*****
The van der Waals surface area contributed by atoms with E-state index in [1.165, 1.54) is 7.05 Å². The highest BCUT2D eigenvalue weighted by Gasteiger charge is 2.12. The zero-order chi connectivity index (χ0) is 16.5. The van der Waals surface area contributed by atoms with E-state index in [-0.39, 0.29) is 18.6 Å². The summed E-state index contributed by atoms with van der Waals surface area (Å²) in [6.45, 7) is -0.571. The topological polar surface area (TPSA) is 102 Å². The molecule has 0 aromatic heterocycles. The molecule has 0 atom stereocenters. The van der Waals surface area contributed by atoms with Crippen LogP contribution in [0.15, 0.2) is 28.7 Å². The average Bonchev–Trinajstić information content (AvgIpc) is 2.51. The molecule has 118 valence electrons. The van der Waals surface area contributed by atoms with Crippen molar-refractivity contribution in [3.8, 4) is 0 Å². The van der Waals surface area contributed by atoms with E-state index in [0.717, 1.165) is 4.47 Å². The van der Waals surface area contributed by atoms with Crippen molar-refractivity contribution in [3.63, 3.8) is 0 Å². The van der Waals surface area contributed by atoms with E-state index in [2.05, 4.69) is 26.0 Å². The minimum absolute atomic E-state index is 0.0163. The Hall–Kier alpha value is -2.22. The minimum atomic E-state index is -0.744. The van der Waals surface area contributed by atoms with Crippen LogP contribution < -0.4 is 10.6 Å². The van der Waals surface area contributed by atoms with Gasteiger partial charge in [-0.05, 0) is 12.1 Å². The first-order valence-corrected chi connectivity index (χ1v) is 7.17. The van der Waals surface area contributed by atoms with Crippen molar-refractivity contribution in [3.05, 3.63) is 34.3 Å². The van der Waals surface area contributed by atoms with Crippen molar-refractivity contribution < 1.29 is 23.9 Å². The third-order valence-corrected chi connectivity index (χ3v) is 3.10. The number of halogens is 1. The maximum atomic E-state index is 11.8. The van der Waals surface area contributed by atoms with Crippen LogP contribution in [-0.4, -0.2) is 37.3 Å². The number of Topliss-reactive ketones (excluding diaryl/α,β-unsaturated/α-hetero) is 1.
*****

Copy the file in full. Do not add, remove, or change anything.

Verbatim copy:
The van der Waals surface area contributed by atoms with E-state index in [1.165, 1.54) is 7.05 Å². The highest BCUT2D eigenvalue weighted by Gasteiger charge is 2.12. The zero-order chi connectivity index (χ0) is 16.5. The van der Waals surface area contributed by atoms with E-state index in [-0.39, 0.29) is 18.6 Å². The summed E-state index contributed by atoms with van der Waals surface area (Å²) in [6.45, 7) is -0.571. The topological polar surface area (TPSA) is 102 Å². The molecule has 0 aromatic heterocycles. The molecule has 0 atom stereocenters. The van der Waals surface area contributed by atoms with Crippen LogP contribution in [0.15, 0.2) is 28.7 Å². The average Bonchev–Trinajstić information content (AvgIpc) is 2.51. The molecule has 118 valence electrons. The van der Waals surface area contributed by atoms with Crippen molar-refractivity contribution in [3.8, 4) is 0 Å². The van der Waals surface area contributed by atoms with E-state index in [0.717, 1.165) is 4.47 Å². The van der Waals surface area contributed by atoms with Crippen molar-refractivity contribution in [3.63, 3.8) is 0 Å². The van der Waals surface area contributed by atoms with E-state index in [2.05, 4.69) is 26.0 Å². The minimum absolute atomic E-state index is 0.0163. The Hall–Kier alpha value is -2.22. The minimum atomic E-state index is -0.744. The van der Waals surface area contributed by atoms with Crippen LogP contribution < -0.4 is 10.6 Å². The van der Waals surface area contributed by atoms with Gasteiger partial charge in [-0.05, 0) is 12.1 Å². The first-order valence-corrected chi connectivity index (χ1v) is 7.17. The van der Waals surface area contributed by atoms with Crippen molar-refractivity contribution in [3.05, 3.63) is 34.3 Å². The van der Waals surface area contributed by atoms with Crippen molar-refractivity contribution < 1.29 is 23.9 Å². The third-order valence-corrected chi connectivity index (χ3v) is 3.10. The number of halogens is 1. The maximum atomic E-state index is 11.8. The van der Waals surface area contributed by atoms with Crippen LogP contribution in [-0.4, -0.2) is 37.3 Å². The number of Topliss-reactive ketones (excluding diaryl/α,β-unsaturated/α-hetero) is 1.